no app for this
dipped in ink
'Dipped in Ink' is one of my dependable old-school daylilies. I have grown this plant for quite a few years and it has never disappointed me. Hybridized by the late Howard Reeve in Indiana, this semi-evergreen diploid was introduced in 1998.
Last summer in my Wisconsin garden, this bicolor grew 40" tall and bloomed from July 5th to August 5th. It is categorized as an Unusual Form (UFo) Spatulate. At peak season the large clump was quite showy with nine and one-half inch blooms. It is also worthy to note that Dipped in Ink has two very famous parents: 'Miss Jessie' and 'Kindly Light.'
kind of like dating - part 2
I'm crazy, right? Why didn't I keep these flowers? Every year I purchase approximately ten to fifteen new daylilies from my wish list. For that to happen I need garden spaces to open up and there's only one way to do that. The decisions are always hard, but there's no way I'm making my gardens any larger.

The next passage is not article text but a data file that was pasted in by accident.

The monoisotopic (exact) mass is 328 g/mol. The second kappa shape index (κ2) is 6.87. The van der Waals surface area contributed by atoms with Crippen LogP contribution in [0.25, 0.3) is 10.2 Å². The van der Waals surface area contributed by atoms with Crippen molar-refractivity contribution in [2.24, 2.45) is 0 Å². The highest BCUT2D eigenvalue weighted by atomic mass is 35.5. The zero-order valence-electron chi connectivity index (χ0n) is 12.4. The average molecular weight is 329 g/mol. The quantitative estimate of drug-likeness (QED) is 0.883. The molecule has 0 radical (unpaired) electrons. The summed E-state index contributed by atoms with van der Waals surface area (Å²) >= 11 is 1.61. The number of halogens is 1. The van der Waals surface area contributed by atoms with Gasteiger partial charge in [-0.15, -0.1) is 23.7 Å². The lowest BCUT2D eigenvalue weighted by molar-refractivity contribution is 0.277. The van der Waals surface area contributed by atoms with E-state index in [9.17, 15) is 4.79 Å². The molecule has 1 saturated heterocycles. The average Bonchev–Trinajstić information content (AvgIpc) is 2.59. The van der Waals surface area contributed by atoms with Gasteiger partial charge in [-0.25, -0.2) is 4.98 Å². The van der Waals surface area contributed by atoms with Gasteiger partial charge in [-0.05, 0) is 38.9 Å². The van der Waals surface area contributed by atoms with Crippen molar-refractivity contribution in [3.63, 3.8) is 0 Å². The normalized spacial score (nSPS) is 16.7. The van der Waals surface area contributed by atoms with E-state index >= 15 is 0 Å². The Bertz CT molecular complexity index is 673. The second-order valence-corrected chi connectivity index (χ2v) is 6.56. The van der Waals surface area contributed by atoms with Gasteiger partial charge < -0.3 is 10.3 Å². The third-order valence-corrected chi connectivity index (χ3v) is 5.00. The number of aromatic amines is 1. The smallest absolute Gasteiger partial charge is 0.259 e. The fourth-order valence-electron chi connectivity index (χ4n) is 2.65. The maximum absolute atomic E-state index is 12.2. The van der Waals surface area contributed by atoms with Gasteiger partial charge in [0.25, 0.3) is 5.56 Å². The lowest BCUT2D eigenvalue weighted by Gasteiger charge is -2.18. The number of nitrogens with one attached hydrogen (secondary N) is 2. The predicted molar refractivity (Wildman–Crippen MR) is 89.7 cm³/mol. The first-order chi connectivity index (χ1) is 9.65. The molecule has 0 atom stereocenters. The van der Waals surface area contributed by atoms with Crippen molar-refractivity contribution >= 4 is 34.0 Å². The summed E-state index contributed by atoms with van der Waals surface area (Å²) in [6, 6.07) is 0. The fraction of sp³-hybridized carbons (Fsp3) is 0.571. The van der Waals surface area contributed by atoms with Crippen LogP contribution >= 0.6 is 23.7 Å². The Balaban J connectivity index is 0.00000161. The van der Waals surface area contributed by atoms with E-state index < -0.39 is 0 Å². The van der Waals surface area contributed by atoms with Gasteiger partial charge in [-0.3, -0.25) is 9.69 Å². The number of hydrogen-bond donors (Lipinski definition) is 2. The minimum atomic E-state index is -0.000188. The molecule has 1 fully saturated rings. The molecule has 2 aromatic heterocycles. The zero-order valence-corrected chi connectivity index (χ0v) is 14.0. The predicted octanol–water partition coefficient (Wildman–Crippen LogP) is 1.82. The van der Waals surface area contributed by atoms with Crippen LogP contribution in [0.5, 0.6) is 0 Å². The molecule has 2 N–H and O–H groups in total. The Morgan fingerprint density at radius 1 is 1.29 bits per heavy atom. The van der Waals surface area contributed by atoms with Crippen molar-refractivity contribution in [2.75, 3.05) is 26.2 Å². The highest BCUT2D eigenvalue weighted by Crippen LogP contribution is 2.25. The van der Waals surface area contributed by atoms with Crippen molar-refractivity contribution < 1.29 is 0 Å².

Here are some of the daylilies I parted company with in 2018 and the reasons why:
Mardi Gras Parade
Garden slip-ups are, without a doubt, one of the easiest topics for me to write about since I have single-handedly made just about every blunder that a gardener possibly could. As I've mentioned in earlier blogs, I did not grow up in a gardening family; my love of perennials came unexpectedly out of left field. Without a mentor I learned to garden by the trial-and-error method. Some of my gardening ideas worked (luck), but many others were an epic fail. It was then that I borrowed books from the library. The gardening books helped me achieve a much better outcome. And why is it that we never read instructions until we screw up or can't figure something out? Human nature, I guess.
Here are a few of the things I've learned (the hard way):
if it's about
my backyard and garden, I LOVE to talk about it!